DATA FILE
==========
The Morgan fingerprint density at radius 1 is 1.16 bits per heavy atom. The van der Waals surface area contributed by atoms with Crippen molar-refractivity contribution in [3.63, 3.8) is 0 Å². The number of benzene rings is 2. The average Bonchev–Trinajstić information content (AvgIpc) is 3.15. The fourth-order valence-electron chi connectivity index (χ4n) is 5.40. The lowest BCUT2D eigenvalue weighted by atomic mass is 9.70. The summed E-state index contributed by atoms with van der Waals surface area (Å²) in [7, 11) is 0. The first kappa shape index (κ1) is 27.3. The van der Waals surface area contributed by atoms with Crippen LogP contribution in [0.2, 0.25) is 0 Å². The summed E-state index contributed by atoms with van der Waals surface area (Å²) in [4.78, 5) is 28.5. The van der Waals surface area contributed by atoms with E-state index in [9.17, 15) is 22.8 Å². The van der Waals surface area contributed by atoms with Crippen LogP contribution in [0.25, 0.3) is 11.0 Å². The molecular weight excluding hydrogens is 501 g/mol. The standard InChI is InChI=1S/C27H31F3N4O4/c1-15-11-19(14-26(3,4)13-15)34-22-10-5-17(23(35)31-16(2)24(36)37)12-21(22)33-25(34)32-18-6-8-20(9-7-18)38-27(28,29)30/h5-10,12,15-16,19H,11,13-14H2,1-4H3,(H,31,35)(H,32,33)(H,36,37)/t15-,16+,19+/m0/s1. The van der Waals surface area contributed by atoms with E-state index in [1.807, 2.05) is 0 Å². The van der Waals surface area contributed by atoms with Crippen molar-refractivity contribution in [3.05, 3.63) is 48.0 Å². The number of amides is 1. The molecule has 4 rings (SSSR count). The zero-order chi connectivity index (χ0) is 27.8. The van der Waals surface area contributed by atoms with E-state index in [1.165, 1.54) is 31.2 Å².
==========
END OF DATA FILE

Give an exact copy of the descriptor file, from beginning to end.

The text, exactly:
The Morgan fingerprint density at radius 1 is 1.16 bits per heavy atom. The van der Waals surface area contributed by atoms with Crippen molar-refractivity contribution in [3.63, 3.8) is 0 Å². The number of benzene rings is 2. The average Bonchev–Trinajstić information content (AvgIpc) is 3.15. The fourth-order valence-electron chi connectivity index (χ4n) is 5.40. The lowest BCUT2D eigenvalue weighted by atomic mass is 9.70. The summed E-state index contributed by atoms with van der Waals surface area (Å²) in [7, 11) is 0. The first kappa shape index (κ1) is 27.3. The van der Waals surface area contributed by atoms with Crippen LogP contribution in [0.2, 0.25) is 0 Å². The summed E-state index contributed by atoms with van der Waals surface area (Å²) in [4.78, 5) is 28.5. The van der Waals surface area contributed by atoms with E-state index in [9.17, 15) is 22.8 Å². The van der Waals surface area contributed by atoms with Crippen LogP contribution in [0.25, 0.3) is 11.0 Å². The molecular weight excluding hydrogens is 501 g/mol. The standard InChI is InChI=1S/C27H31F3N4O4/c1-15-11-19(14-26(3,4)13-15)34-22-10-5-17(23(35)31-16(2)24(36)37)12-21(22)33-25(34)32-18-6-8-20(9-7-18)38-27(28,29)30/h5-10,12,15-16,19H,11,13-14H2,1-4H3,(H,31,35)(H,32,33)(H,36,37)/t15-,16+,19+/m0/s1. The van der Waals surface area contributed by atoms with E-state index in [1.807, 2.05) is 0 Å². The van der Waals surface area contributed by atoms with Crippen molar-refractivity contribution in [3.05, 3.63) is 48.0 Å². The number of amides is 1. The molecule has 4 rings (SSSR count). The zero-order chi connectivity index (χ0) is 27.8. The van der Waals surface area contributed by atoms with E-state index in [1.165, 1.54) is 31.2 Å².